If this law passes, it will be the day the Constitution died.

Filed under constitution Al Awlaki politics Enemy Expatriation Act Scott Brown Joe Lieberman

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The Legal Rationale for Whacking Awlaki Is Flimsy

Frankly, I think the word “flimsy” is giving the Obama administration, the press, et al., a little too much credit.

According to the administration’s reasoning, the ban on assassinations applies only to killing political leaders during peacetime, not an enemy’s leaders during war. The killing was not “murder” for the same reason: “There’s a war on, for God’s sake!” As for the Fifth Amendment’s restriction on depriving people of life “without due process of law,” the legal reasoning also implies the war justification. The memo said that Awlaki was not entitled to the same due process as a person accused of a crime would have. It evidently cites past court cases that allowed U.S. citizens who joined an enemy’s forces to be tried in military tribunals, just like non-citizen enemies. (The Constitution requires criminal trials for all offenses, including treason [of which Awlaki might be guilty], with the only exception listed for courts martial of U.S. military personnel during war or time of danger; thus military tribunals of the enemy appear to be unconstitutional anytime.)

The problem with all of the above is that the U.S. is not legally at war with Awlaki or his organization, al-Qaeda in the Arabian Peninsula. The post-9/11 congressional resolution authorized the president to use force “against those nations, organizations, or persons he determines planned, authorized, committed, or aided the terrorist attacks that occurred on September 11, 2001, or harbored such organizations or persons.” However, it has never been alleged that Awlaki had anything to do with the 9/11 attacks, and he is not even a member of al-Qaeda. He is a member of an al-Qaeda affiliate in Yemen that has only a loose association with the main trunk of the group and has not been accused of complicity in the 9/11 attacks.

- The Legal Rationale for Whacking Awlaki Is Flimsy

Filed under politics Al Awlaki constitution

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American ‘Kill List’

So here is some more information on how one ends up on the list of Americans to be killed by order of the president: Secret panel can put Americans on “kill list’. Here is my favorite part…

Officials confirmed that a second American, Samir Khan, was killed in the drone attack that killed Awlaki. Khan had served as editor of Inspire, a glossy English-language magazine used by AQAP as a propaganda and recruitment vehicle.

But rather than being specifically targeted by drone operators, Khan was in the wrong place at the wrong time, officials said. Ruppersberger appeared to confirm that, saying Khan’s death was “collateral,” meaning he was not an intentional target of the drone strike.

So the second American killed was just ‘collateral’ which means he was basically guilty through association. Glad that got cleared up, I would hate for there to be any controversy on the second death.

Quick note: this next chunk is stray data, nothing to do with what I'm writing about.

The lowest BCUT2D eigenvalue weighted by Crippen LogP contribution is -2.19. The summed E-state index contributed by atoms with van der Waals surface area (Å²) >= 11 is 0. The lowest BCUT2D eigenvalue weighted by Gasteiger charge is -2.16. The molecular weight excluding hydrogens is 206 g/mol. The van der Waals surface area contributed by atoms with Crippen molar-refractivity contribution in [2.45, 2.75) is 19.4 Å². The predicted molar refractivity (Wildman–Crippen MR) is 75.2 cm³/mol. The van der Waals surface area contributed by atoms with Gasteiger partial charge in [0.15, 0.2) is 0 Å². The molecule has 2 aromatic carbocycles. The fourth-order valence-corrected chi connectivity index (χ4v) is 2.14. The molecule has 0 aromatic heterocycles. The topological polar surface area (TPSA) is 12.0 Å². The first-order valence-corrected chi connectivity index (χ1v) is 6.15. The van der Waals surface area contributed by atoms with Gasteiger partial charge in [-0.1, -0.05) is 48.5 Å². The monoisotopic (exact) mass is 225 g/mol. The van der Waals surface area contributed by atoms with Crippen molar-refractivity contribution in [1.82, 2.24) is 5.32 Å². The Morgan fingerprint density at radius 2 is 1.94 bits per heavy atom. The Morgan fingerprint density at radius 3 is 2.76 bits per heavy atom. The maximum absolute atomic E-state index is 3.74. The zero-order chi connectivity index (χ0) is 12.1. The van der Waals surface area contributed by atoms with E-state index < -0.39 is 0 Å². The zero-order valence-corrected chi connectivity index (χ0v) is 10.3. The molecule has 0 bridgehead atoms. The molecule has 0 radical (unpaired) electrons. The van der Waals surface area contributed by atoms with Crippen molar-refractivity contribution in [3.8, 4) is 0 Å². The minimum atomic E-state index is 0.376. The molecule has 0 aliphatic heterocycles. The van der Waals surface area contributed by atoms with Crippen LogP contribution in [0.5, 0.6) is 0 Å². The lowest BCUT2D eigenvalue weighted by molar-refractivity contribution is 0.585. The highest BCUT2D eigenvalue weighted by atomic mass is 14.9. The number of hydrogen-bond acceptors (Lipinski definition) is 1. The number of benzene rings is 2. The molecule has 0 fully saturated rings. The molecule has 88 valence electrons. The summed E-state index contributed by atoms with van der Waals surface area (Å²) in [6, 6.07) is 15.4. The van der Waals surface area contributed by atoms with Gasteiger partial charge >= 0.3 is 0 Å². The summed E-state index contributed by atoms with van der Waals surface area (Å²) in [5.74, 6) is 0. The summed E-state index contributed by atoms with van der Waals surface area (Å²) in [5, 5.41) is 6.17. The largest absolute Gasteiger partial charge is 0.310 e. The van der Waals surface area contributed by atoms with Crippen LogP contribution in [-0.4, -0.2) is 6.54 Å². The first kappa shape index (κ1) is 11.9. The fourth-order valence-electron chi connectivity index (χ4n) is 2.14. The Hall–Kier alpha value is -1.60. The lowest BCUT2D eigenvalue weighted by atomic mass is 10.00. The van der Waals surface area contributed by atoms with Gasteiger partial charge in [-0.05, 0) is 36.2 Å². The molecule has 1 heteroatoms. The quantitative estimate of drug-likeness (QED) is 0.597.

Filed under politics 5th Amendment Constitution politics

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It’s Legal Because We Say It Is

This is an excerpt from NPR. I’m posting it because it’s typical of almost every news outlet. I’ve bolded the key part where NPR accepts the legality because the government said so. They are “clear” here.

SIMON: Let me ask you about the legal questions that have been raised, because yesterday voices from Ron Paul to the American Civil Liberties Union said it is illegal to target a U.S. citizen.

MARTIN: And this is a big debate. You know, on one side there is an argument that he is a citizen, he has legal rights. The ACLU actually had filed a lawsuit about a year on behalf of Awlaki’s father. It was thrown out and never really addressed the core question. But the ACLU put out a statement yesterday raising legal questions about Awlaki’s killing. But the U.S. government is clear here, Scott. They say this was legal. And this is what Secretary of Defense Leon Panetta actually said yesterday on CNN.

Secretary LEON PANETTA: If you’re a terrorist, you’re a terrorist. And that means that we have the ability to go after those who would threaten to attack the United States and kill Americans. There’s no question that the authority and the ability to go after a terrorist is there.

MARTIN: So, the U.S. government argues that when someone, even an American citizen, joins the enemy in an ongoing war against the U.S., that person becomes a legitimate target.

SIMON: NPR’s Rachel Martin. Thanks so much for coming by.

MARTIN: You’re welcome, Scott.

What shoddy journalism. The government told us it’s legal, so let’s not question it. They even said it on TV so it must be true.

Filed under journalism NPR Al-Awlaki Constitution

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U.S. Citizen Executed Without Trial

In the news today, Two U.S.-Born Terrorists Killed in CIA-Led Drone Attack. I understand that Anwar al-Awlaki has committed treason. I understand that people are afraid of terrorism. But regardless of his crimes, he was a U.S. citizen. What happened to all that stuff in the Constitution that was meant to protect us from this sort of thing?

Article III, Section 3
"Treason against the United States, shall consist only in levying War against them, or in adhering to their Enemies, giving them Aid and Comfort. No Person shall be convicted of Treason unless on the Testimony of two Witnesses to the same overt Act, or on Confession in open Court."

Were either of these men convicted of Treason? Or did the President of the United States just execute two citizens without a trial?

My guess is the only presidential candidate who will bother to question this action is Ron Paul. Ron Paul Slams Awlaki Killing: ‘He Was Never Tried Or Charged For Any Crimes’

UPDATE: Additional constitutional violations… obviously the Fifth Amendment “No person shall be deprived of life without due process of law” and possibly the First Amendment.

Filed under politics Ron Paul constitution